Sand Box John wrote:"afiggatt"
Came across this favorable column on the Purple Line by the Railway Age managing editor: Purple Line LRT: Suburban harbinger. I don't personally see the Purple Line as national transit game changer, but it will be a significant expansion of the reach of the DC Metro transit system.
I am going to go out on a limb and predict that the Purple line will end up being suburban Washington's version of Baltimore's White Snail, as it will not reduce trip times between points along the corridor for both transit and non transit users.
The Purple Line isn't just about trip times (and seeing how bad the traffic on the Beltway and East-West highway is in rush hour now, I doubt that it wouldn't improve trip times 5-6 years from now) but, more importantly, connectivity. I've taken the Red Line from Shady Grove to SIlver Spring and Fort Totten hundreds of times and have hated the fact that I had to go all the way down through DC to make my trip (I'm also convinced that the Medical Center-Farragut North stretch is the most boring in the entire system). Being able to switch to the Purple Line at Bethesda to get to SS would have been a tremendous
help. The fact that it connects to 4 Metro Branches, 3 MARC lines, and Amtrak really makes it a no-brainer. When the line is complete New Carrollton will be one of the very, very few stations in the nation with access to light rail, heavy rail, commuter rail, and intercity rail.
This is where Baltimore's transit system fails. The lack of a true connection station between the current light rail and metro-subway lines (and the fact that the light rail line sidesteps Towson) really hurts its potential. The new Red Line will do a lot to improve the system by connecting to MARC's Penn Line at two points, as well as having a direct connection to the current light rail line. Even more importantly it will provide a critical east-west connection linking employment centers like the Medicaid/SS complexes , UMD Baltimore, and John Hopkins' Bayview campus as well as booming city neighborhoods such as Harbor East, Fells Point, Canton, and the Inner Harbor. In addition to its own ridership the new line will undoubtedly boost ridership on the existing lines.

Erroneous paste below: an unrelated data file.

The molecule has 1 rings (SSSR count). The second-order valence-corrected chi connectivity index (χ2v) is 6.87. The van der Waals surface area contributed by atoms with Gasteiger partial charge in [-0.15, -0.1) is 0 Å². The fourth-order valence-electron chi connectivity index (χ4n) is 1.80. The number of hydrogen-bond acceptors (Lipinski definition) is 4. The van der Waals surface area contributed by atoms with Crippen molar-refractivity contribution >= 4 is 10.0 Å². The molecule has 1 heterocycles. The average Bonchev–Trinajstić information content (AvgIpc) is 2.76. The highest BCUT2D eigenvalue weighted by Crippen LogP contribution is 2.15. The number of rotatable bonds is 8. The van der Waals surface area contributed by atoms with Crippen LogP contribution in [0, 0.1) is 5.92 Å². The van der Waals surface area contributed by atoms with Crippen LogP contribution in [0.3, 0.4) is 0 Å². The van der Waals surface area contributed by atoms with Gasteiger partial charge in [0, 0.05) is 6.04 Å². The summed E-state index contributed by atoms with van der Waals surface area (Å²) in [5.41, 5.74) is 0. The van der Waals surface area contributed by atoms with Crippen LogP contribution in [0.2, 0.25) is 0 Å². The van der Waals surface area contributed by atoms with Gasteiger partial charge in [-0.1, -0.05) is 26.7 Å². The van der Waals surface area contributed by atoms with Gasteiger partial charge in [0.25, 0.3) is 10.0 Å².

In my opinion there's an appropriate time and place for every surface method of transportation: highways, expressways, BRT, streetcars, light rail, heavy rail/RT, commuter rail, and intercity rail. Light Rail suits the Purple Line perfectly as opposed to BRT which probably couldn't handle the capacity and would discourage potential riders, or Metro/RT which would be extremely expensive and probably not cost effective. As the article states, the Purple Line corridor is located in densely populated with suburbs built out decades ago, requiring nearly the entire alignment of a Metro line to be underground. Conversely there was plenty of space to build the Silver Line, the vast majority of which is in a highway median with the remainder mostly elevated. On top of that the MWAA had a guaranteed source of funding: toll road tolls. The state's contribution was pretty much a drop in the bucket.